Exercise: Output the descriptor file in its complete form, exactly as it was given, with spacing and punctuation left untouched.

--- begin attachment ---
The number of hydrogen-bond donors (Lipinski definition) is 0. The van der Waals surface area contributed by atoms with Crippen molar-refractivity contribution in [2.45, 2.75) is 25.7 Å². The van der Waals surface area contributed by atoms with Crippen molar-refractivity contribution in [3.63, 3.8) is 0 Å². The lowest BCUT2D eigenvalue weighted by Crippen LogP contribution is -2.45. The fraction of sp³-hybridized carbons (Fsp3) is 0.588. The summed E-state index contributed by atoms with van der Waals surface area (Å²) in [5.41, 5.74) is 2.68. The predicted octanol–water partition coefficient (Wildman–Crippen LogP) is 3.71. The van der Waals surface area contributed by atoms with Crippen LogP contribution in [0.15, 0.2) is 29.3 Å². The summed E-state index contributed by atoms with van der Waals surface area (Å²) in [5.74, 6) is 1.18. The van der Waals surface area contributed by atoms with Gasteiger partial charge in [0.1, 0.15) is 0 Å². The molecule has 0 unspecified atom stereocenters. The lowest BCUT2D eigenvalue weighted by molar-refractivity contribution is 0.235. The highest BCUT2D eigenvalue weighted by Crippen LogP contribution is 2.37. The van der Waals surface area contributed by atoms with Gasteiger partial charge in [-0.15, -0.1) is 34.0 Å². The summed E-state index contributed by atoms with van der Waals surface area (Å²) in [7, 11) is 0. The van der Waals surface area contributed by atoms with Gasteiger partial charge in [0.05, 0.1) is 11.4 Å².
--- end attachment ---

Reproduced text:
The number of hydrogen-bond donors (Lipinski definition) is 0. The van der Waals surface area contributed by atoms with Crippen molar-refractivity contribution in [2.45, 2.75) is 25.7 Å². The van der Waals surface area contributed by atoms with Crippen molar-refractivity contribution in [3.63, 3.8) is 0 Å². The lowest BCUT2D eigenvalue weighted by Crippen LogP contribution is -2.45. The fraction of sp³-hybridized carbons (Fsp3) is 0.588. The summed E-state index contributed by atoms with van der Waals surface area (Å²) in [5.41, 5.74) is 2.68. The predicted octanol–water partition coefficient (Wildman–Crippen LogP) is 3.71. The van der Waals surface area contributed by atoms with Crippen LogP contribution in [0.15, 0.2) is 29.3 Å². The summed E-state index contributed by atoms with van der Waals surface area (Å²) in [5.74, 6) is 1.18. The van der Waals surface area contributed by atoms with Gasteiger partial charge in [0.1, 0.15) is 0 Å². The molecule has 0 unspecified atom stereocenters. The lowest BCUT2D eigenvalue weighted by molar-refractivity contribution is 0.235. The highest BCUT2D eigenvalue weighted by Crippen LogP contribution is 2.37. The van der Waals surface area contributed by atoms with Gasteiger partial charge in [-0.15, -0.1) is 34.0 Å². The summed E-state index contributed by atoms with van der Waals surface area (Å²) in [7, 11) is 0. The van der Waals surface area contributed by atoms with Gasteiger partial charge in [0.05, 0.1) is 11.4 Å².